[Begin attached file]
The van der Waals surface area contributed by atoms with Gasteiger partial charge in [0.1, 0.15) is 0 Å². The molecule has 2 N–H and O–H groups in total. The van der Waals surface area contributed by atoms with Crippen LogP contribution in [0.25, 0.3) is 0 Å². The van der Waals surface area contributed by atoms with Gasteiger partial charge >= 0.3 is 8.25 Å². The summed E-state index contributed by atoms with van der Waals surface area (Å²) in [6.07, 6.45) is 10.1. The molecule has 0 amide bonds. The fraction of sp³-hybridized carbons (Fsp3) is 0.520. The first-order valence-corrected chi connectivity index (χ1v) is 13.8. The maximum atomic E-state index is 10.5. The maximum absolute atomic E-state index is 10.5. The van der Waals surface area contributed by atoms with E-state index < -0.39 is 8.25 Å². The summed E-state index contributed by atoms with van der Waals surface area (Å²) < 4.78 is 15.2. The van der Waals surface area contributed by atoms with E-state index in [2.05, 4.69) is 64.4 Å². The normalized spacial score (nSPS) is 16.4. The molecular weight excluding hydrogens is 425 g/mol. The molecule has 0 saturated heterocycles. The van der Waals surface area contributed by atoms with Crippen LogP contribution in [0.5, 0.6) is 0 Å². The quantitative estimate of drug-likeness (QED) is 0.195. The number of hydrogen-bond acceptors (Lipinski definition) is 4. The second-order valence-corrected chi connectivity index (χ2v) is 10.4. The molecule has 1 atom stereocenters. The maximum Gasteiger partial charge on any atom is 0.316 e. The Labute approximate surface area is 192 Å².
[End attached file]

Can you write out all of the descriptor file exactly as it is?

The van der Waals surface area contributed by atoms with Gasteiger partial charge in [0.1, 0.15) is 0 Å². The molecule has 2 N–H and O–H groups in total. The van der Waals surface area contributed by atoms with Crippen LogP contribution in [0.25, 0.3) is 0 Å². The van der Waals surface area contributed by atoms with Gasteiger partial charge >= 0.3 is 8.25 Å². The summed E-state index contributed by atoms with van der Waals surface area (Å²) in [6.07, 6.45) is 10.1. The molecule has 0 amide bonds. The fraction of sp³-hybridized carbons (Fsp3) is 0.520. The first-order valence-corrected chi connectivity index (χ1v) is 13.8. The maximum atomic E-state index is 10.5. The maximum absolute atomic E-state index is 10.5. The van der Waals surface area contributed by atoms with E-state index < -0.39 is 8.25 Å². The summed E-state index contributed by atoms with van der Waals surface area (Å²) < 4.78 is 15.2. The van der Waals surface area contributed by atoms with E-state index in [2.05, 4.69) is 64.4 Å². The normalized spacial score (nSPS) is 16.4. The molecular weight excluding hydrogens is 425 g/mol. The molecule has 0 saturated heterocycles. The van der Waals surface area contributed by atoms with Crippen LogP contribution in [0.5, 0.6) is 0 Å². The quantitative estimate of drug-likeness (QED) is 0.195. The number of hydrogen-bond acceptors (Lipinski definition) is 4. The second-order valence-corrected chi connectivity index (χ2v) is 10.4. The molecule has 1 atom stereocenters. The maximum Gasteiger partial charge on any atom is 0.316 e. The Labute approximate surface area is 192 Å².